Few things have stuck with me from my high school studies as much as a 19th-century play by Norwegian playwright Henrik Ibsen. “An Enemy of the People” is quite relatable to the current times.
The play centers around Dr. Stockmann. He warns his fellow citizens that their natural springs, the town’s economic engine, are contaminated with bacteria from the local tannery and pose a public health danger. He recommends their closure. Although the doctor was previously held in high esteem, the townspeople quickly turn against him.
The newspaper refuses to print his scientific findings. It instead chooses to print a reassuring column by the mayor that rejects the scientific findings. Dr. Stockmann’s family is ruined. He remains steadfast and tells his family that he intends to remain in the town and prove to its leadership “that considerations of expediency turn morality and justice upside down.”
The deceitful actions by the newspaper portrayed in the play are, unfortunately, familiar. People from all sides of the political spectrum aren’t surprised when our media rejects expertise it deems unpalatable. We’ve become accustomed to the fourth estate manipulating the flow of information by not reporting facts which don’t fit their agenda.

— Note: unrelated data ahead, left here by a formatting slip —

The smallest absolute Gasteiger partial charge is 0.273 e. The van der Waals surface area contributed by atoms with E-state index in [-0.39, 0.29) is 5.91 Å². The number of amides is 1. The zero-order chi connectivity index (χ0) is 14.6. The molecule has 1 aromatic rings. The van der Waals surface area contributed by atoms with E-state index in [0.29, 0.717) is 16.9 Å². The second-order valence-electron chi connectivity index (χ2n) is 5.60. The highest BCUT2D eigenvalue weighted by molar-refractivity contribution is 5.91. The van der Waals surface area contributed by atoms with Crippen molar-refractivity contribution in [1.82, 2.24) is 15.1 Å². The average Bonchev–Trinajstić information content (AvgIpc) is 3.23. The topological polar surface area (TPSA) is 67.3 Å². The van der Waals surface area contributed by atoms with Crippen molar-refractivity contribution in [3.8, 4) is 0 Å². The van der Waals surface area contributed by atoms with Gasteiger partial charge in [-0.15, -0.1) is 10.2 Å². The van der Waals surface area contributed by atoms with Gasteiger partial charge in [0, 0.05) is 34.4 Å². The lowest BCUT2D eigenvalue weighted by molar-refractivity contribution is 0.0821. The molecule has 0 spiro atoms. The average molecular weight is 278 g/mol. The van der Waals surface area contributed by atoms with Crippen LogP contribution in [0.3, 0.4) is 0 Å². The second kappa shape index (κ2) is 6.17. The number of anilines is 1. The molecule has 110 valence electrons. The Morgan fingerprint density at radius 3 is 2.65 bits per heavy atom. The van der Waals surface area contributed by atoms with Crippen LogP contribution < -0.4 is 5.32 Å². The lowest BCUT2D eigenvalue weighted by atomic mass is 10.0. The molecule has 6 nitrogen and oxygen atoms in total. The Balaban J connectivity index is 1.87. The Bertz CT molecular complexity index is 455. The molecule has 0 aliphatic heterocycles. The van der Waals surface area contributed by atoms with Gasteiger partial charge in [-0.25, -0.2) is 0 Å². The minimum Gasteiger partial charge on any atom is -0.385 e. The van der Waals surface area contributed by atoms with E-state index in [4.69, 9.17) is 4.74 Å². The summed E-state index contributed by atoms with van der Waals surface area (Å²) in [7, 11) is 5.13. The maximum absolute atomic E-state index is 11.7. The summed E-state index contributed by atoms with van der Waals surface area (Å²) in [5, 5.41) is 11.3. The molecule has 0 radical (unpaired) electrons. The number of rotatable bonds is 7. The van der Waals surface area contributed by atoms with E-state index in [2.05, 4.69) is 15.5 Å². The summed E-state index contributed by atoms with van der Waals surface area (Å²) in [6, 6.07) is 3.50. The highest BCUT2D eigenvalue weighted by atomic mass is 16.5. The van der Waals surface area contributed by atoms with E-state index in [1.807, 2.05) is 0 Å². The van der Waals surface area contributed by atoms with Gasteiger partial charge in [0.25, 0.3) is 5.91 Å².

The most recent, and egregious, example comes to us from The New York Times. While “Trump’s deadly search for a scapegoat” by Nicholas Kristof is an opinion piece, The Times has an implicit duty to not print that which isn’t true.
Kristof writes, “Thousands of Americans would be alive today if President Trump had spent more time listening to the World Health Organization instead of trying to destroy it.” He portrays the World Health Organization as faring better in their response to the global pandemic than Trump. Let’s review the documented timeline.
Jan. 5 — WHO said that human-to-human transfer wasn’t occurring and that no travel restrictions were warranted.
Jan. 9 — WHO repeats its Jan. 5 claim.
Jan. 14 — WHO again claims no human-to-human transfer.
Jan. 30 — WHO recommends a public health emergency.
Jan. 31 — President Trump imposes travel restrictions.
Feb. 3 — WHO recommends “against” travel bans or trade restrictions. A Reuters news article on this day reports on a speech by Dr. Tedros Adhanom Ghebreyesus, executive director of WHO. The article states, “Referring to the virus’ spread abroad, he (Dr. Tedros) said it was “minimal and slow,” while warning that it could worsen.”
Feb. 12 — Ghebreyesus says the number of new cases in China has stabilized.
Feb. 26 — Trump forms a White House COVID-19 response team.
March 11 — WHO declares global pandemic.
March 16 — Trump announces social distancing guidelines.
Those are the documented facts. They’re entirely inconsistent with any notion that Trump’s response to the global pandemic was inadequate or fell short of WHO recommendations.
Further outrage is what appears to be the media’s complete avoidance of assigning responsibility where it lays — the Chinese communist government.